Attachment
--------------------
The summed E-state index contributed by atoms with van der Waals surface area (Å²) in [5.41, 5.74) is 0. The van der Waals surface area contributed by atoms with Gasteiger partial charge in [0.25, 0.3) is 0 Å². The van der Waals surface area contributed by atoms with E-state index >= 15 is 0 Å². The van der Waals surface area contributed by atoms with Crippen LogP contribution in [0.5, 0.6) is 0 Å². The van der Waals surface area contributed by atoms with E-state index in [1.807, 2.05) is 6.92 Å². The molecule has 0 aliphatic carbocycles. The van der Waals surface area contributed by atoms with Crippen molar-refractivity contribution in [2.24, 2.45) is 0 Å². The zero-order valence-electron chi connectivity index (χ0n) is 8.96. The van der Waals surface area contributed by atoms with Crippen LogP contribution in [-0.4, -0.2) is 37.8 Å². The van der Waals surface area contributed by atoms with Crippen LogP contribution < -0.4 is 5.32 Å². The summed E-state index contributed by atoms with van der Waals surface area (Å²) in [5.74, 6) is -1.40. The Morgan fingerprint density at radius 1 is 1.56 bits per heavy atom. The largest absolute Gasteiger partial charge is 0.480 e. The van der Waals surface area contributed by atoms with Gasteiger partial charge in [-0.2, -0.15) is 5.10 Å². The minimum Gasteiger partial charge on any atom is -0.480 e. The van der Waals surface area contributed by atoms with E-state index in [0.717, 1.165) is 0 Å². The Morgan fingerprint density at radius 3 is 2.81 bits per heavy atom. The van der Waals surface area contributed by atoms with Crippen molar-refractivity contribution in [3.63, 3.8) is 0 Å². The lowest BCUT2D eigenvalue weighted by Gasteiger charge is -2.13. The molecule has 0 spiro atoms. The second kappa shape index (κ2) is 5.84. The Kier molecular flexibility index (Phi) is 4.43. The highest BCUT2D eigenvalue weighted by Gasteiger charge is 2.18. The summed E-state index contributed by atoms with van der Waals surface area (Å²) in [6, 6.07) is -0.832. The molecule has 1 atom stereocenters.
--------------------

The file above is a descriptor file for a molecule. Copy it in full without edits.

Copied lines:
The summed E-state index contributed by atoms with van der Waals surface area (Å²) in [5.41, 5.74) is 0. The van der Waals surface area contributed by atoms with Gasteiger partial charge in [0.25, 0.3) is 0 Å². The van der Waals surface area contributed by atoms with E-state index >= 15 is 0 Å². The van der Waals surface area contributed by atoms with Crippen LogP contribution in [0.5, 0.6) is 0 Å². The van der Waals surface area contributed by atoms with E-state index in [1.807, 2.05) is 6.92 Å². The molecule has 0 aliphatic carbocycles. The van der Waals surface area contributed by atoms with Crippen molar-refractivity contribution in [2.24, 2.45) is 0 Å². The zero-order valence-electron chi connectivity index (χ0n) is 8.96. The van der Waals surface area contributed by atoms with Crippen LogP contribution in [-0.4, -0.2) is 37.8 Å². The van der Waals surface area contributed by atoms with Crippen LogP contribution < -0.4 is 5.32 Å². The summed E-state index contributed by atoms with van der Waals surface area (Å²) in [5.74, 6) is -1.40. The Morgan fingerprint density at radius 1 is 1.56 bits per heavy atom. The largest absolute Gasteiger partial charge is 0.480 e. The van der Waals surface area contributed by atoms with Gasteiger partial charge in [-0.2, -0.15) is 5.10 Å². The minimum Gasteiger partial charge on any atom is -0.480 e. The van der Waals surface area contributed by atoms with E-state index in [0.717, 1.165) is 0 Å². The Morgan fingerprint density at radius 3 is 2.81 bits per heavy atom. The van der Waals surface area contributed by atoms with Crippen molar-refractivity contribution in [3.63, 3.8) is 0 Å². The lowest BCUT2D eigenvalue weighted by Gasteiger charge is -2.13. The molecule has 0 spiro atoms. The second kappa shape index (κ2) is 5.84. The Kier molecular flexibility index (Phi) is 4.43. The highest BCUT2D eigenvalue weighted by Gasteiger charge is 2.18. The summed E-state index contributed by atoms with van der Waals surface area (Å²) in [6, 6.07) is -0.832. The molecule has 1 atom stereocenters.